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rules" the words "all nations observing these rules" were substituted. With reference to this change, Lord Lansdowne made the following statement in the course of the negotiations:
His Majesty's Government were prepared to accept this amendment which seemed to us equally efficacious for the purpose which we had in view, namely, that of insuring that Great Britain should not be placed in a less advantageous position than other powers, while they [the United States] stopped short of conferring upon other nations a contractual right to the use of the canal.
Having thus briefly reviewed the development of the policy of neutralization as established in Article VIII of the Clayton-Bulwer Treaty and as understood by the parties in the later negotiations resulting in the second Hay-Pauncefote Treaty, it is convenient now to examine the argument which has been advanced by Great Britain to show that the policy of neutralization adopted by the United States in this treaty imposes upon the United States the obligation to treat British and United States vessels upon equal terms in the use of the canal. The argument briefly is that the word neutralization, as used in Article III, has the same sense as in the preamble of the treaty which recites that both governments are desirous of facilitating the construction of the canal "without impairing 'the general principle' of neutralization established in Article VIII" of the Clayton-Bulwer Treaty, which policy of neutralization is admitted to have comprehended both equality of treatment and the obligation to protect the canal, and that inasmuch as Great Britain has now been relieved from any responsibility for the protection of the canal, neutralization must therefore refer in the treaty to a system of equal rights; therefore the United States can have no more rights than other nations, and consequently is one of the nations required to observe the rules adopted by the United States, so that Great Britain and the United States are in the same situation, and British vessels are entitled to equal treatment with the vessels of the United States.
As stated at the outset, it is not the purpose of this paper to weigh the value of the arguments advanced on either side, but in any event. it would be premature to attempt to deal fully with the arguments on this point, because the Government of the United States has not as yet stated the arguments relied upon to support the position which it has taken in opposition to the British contentions. The reply of
the Government of the United States to the British argument so far has been confined to the statement by Secretary Knox, in the recent correspondence on the subject, that—
This Government does not agree with the interpretation placed by Sir Edward Grey upon the Hay-Pauncefote Treaty, or upon the Clayton-Bulwer Treaty, but for reasons which appear hereinbelow it is not deemed necessary at present to amplify or reiterate the views of this Government upon the meaning of those treaties.
The conclusion reached by Great Britain, as above stated, that the same treatment extended to American vessels should be extended to British vessels, has been made the basis by Great Britain for objecting to certain features of the Panama Canal Act adopted by Congress last year; and the views of the British Government in support of these objections have been fully presented in the recent diplomatic correspondence.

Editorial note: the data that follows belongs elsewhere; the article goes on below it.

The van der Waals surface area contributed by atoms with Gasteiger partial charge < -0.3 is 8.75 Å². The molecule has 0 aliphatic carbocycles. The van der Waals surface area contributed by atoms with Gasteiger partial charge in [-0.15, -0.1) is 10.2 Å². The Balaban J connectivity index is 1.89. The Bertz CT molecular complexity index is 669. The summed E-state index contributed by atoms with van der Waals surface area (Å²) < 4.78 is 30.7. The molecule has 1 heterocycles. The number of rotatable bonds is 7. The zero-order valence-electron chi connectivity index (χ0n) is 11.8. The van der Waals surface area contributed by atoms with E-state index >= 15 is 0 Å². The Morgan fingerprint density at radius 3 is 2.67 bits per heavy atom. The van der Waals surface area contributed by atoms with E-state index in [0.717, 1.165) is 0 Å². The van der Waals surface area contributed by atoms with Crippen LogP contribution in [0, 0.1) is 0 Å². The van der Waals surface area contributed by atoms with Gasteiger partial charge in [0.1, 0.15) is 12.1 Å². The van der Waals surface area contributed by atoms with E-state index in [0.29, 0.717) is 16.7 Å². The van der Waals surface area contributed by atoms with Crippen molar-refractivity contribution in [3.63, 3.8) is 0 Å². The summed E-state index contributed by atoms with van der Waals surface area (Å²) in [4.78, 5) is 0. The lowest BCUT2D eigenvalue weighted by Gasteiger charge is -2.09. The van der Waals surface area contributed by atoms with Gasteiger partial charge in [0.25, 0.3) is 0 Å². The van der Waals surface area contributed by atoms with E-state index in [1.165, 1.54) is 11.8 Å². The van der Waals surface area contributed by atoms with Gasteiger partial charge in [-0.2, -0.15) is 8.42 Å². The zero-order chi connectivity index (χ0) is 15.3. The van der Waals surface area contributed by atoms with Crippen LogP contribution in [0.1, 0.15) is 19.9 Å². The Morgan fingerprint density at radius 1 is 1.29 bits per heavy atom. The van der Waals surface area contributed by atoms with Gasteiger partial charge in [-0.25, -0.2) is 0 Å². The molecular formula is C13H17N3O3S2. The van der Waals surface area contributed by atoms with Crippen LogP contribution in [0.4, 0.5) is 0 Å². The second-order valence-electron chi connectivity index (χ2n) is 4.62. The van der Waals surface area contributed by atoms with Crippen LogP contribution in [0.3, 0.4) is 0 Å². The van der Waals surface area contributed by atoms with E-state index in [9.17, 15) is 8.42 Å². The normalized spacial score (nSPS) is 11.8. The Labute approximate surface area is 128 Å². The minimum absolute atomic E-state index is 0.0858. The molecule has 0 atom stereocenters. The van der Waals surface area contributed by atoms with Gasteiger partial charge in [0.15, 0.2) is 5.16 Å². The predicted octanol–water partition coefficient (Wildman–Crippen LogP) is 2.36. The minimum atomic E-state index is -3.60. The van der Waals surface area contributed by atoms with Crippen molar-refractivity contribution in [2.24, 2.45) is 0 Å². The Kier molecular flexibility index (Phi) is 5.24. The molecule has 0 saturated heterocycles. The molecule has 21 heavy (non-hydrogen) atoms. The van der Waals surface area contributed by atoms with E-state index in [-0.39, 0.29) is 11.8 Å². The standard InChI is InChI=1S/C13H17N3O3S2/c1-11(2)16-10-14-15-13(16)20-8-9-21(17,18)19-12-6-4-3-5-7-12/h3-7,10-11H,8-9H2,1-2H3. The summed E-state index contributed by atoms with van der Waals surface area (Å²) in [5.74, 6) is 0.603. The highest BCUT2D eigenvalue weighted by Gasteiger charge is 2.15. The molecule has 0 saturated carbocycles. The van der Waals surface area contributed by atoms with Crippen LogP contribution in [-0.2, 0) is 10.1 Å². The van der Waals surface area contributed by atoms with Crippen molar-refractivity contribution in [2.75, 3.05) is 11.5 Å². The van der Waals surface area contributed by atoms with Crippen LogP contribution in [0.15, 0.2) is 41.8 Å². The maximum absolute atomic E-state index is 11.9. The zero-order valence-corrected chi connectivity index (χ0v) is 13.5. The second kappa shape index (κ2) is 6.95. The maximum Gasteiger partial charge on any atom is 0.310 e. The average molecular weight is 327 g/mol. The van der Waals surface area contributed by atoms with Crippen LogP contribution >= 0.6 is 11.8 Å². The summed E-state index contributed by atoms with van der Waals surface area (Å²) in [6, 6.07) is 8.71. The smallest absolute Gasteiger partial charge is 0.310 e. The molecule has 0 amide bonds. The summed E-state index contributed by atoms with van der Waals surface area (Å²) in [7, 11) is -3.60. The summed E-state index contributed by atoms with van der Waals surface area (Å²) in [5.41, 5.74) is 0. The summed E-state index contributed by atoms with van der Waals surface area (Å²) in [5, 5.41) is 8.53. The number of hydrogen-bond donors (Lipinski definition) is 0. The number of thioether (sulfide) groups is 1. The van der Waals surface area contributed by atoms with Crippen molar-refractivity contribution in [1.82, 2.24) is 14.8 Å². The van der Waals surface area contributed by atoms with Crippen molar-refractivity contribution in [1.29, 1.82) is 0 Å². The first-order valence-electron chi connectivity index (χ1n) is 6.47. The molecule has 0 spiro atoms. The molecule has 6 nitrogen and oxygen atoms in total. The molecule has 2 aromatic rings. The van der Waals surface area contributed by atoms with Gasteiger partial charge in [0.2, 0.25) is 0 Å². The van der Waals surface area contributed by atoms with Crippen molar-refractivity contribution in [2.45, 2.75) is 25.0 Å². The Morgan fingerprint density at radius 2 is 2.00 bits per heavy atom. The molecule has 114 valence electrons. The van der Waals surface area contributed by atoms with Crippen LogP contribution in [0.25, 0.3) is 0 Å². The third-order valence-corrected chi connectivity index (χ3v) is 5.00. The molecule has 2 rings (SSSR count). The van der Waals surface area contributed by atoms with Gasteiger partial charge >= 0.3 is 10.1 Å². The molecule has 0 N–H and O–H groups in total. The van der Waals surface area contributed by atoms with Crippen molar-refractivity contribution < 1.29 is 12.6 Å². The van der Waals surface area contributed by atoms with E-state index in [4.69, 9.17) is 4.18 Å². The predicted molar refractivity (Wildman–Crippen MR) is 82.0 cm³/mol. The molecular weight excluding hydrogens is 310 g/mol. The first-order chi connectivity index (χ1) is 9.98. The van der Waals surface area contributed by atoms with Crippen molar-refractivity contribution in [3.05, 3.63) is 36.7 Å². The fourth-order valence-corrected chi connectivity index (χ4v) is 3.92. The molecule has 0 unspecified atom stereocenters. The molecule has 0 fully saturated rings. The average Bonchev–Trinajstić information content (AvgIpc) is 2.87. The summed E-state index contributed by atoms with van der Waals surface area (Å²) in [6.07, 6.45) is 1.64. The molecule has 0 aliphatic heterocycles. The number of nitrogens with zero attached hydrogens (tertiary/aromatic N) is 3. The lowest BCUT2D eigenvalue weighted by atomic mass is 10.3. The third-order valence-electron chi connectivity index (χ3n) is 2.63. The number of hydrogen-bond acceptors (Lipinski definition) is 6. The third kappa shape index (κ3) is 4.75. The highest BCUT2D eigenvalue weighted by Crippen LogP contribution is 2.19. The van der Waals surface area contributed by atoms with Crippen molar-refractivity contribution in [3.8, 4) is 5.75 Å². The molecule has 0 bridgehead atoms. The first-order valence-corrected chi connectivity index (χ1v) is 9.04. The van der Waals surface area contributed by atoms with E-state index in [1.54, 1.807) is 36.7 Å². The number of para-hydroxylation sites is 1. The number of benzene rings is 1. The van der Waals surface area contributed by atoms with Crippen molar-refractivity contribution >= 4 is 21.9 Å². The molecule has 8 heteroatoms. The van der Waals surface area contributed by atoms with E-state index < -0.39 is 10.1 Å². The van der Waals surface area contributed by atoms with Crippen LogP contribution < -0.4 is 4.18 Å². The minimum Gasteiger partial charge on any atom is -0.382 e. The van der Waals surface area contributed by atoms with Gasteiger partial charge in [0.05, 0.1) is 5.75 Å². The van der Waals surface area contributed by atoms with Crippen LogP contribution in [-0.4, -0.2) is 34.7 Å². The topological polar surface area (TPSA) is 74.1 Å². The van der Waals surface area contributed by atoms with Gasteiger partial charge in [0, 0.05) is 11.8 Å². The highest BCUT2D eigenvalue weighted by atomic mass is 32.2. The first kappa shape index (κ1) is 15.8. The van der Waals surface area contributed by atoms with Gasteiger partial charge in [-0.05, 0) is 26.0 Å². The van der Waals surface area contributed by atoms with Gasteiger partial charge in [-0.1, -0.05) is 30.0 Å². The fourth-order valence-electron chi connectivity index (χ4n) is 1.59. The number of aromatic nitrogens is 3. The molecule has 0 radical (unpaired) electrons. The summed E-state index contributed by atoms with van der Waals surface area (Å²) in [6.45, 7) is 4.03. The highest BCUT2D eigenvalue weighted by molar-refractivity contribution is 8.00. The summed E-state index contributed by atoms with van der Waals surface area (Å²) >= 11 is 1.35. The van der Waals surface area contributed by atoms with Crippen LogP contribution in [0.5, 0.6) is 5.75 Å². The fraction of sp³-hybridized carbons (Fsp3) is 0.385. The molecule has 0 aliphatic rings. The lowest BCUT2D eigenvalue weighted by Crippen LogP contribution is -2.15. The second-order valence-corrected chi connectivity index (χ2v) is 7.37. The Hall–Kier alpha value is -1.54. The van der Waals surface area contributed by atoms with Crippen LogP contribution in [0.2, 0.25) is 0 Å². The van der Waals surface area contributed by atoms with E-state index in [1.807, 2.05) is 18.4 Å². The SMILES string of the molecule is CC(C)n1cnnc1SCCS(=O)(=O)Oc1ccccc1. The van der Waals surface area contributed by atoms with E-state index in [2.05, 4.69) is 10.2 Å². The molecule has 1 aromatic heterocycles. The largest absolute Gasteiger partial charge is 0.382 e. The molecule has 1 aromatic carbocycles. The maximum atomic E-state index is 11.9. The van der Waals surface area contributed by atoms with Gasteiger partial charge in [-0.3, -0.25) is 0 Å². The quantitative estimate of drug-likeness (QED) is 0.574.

It appears from this correspondence that apart from a reservation made by Great Britain of the right to examine further one provision of the Act and to raise such contentions as may seem justified only three objections are made, which may be briefly stated as follows:
(1) That under the Act no tolls are to be levied upon ships engaged in the coastwise trade of the United States.
(2) That the Act appears to confer upon the President authority in fixing tolls to discriminate in favor of ships belonging to the United States and its citizens as against foreign ships.
(3) That the Act exempts from the payment of tolls the vessels of the Republic of Panama, pursuant to the provisions of Article XIX of the treaty of 1903 between the United States and Panama.
The reply of the United States to these objections has been fully stated in Mr. Knox's note on the subject, dated the 17th of January last. It appears from that note that the position of the United States with reference to the third of the objections above enumerated is that, for reasons which depend upon considerations outside of the terms of the treaty, this question is one which must be settled between. the two governments independently of the treaty provisions. The correspondence does not fully disclose what these reasons are, but apparently they rest upon some previous discussion and understanding between the two governments with regard to the subject which have not yet been made public, and it is therefore impossible to
discuss here the arguments in support of the position of either government on this point.
With reference to the other two objections, the United States has taken the position that, if it is right in its contention that Rule I does not apply to American vessels, then the exemption from tolls of its coastwise trade and its ships of war and even its ships of commerce engaged in foreign trade would not be contrary to its treaty obligation. As has already been stated, the argument of the United States in support of this position has not as yet been presented, because it appeared to the Government of the United States that even if Rule I should be regarded as applying to American vessels, nevertheless Great Britain had failed to show that under the provisions of the Canal Tolls Act and the President's proclamation there was or would be any discrimination against British vessels.
In regard to the objection that under the Act the President had discretion to discriminate in favor of ships of the United States or its citizens, the reply of the United States was that this as yet had not been done, and that it would be premature to discuss that question so long as it rested merely on a possibility of what might happen. rather than upon an announced intention to discriminate, or some specific act of discrimination.